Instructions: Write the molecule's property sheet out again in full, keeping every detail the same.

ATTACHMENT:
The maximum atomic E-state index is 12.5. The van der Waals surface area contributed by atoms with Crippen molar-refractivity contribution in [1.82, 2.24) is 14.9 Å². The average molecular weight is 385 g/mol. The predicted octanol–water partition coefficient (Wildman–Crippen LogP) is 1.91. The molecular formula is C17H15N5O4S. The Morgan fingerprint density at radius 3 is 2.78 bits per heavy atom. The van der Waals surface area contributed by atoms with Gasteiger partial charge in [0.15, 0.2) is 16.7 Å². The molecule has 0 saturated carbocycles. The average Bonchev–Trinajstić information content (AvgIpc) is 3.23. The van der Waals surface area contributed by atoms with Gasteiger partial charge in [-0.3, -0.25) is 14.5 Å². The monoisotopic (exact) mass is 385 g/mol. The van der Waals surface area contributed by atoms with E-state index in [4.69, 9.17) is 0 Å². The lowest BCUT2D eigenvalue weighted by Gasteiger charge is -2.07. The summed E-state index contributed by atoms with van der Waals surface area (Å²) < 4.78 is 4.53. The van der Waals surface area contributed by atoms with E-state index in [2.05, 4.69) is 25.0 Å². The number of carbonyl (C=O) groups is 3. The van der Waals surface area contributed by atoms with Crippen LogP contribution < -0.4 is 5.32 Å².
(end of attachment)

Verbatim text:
The maximum atomic E-state index is 12.5. The van der Waals surface area contributed by atoms with Crippen molar-refractivity contribution in [1.82, 2.24) is 14.9 Å². The average molecular weight is 385 g/mol. The predicted octanol–water partition coefficient (Wildman–Crippen LogP) is 1.91. The molecular formula is C17H15N5O4S. The Morgan fingerprint density at radius 3 is 2.78 bits per heavy atom. The van der Waals surface area contributed by atoms with Gasteiger partial charge in [0.15, 0.2) is 16.7 Å². The molecule has 0 saturated carbocycles. The average Bonchev–Trinajstić information content (AvgIpc) is 3.23. The van der Waals surface area contributed by atoms with Gasteiger partial charge in [-0.3, -0.25) is 14.5 Å². The monoisotopic (exact) mass is 385 g/mol. The van der Waals surface area contributed by atoms with E-state index in [4.69, 9.17) is 0 Å². The lowest BCUT2D eigenvalue weighted by Gasteiger charge is -2.07. The summed E-state index contributed by atoms with van der Waals surface area (Å²) < 4.78 is 4.53. The van der Waals surface area contributed by atoms with E-state index in [2.05, 4.69) is 25.0 Å². The number of carbonyl (C=O) groups is 3. The van der Waals surface area contributed by atoms with Crippen LogP contribution < -0.4 is 5.32 Å².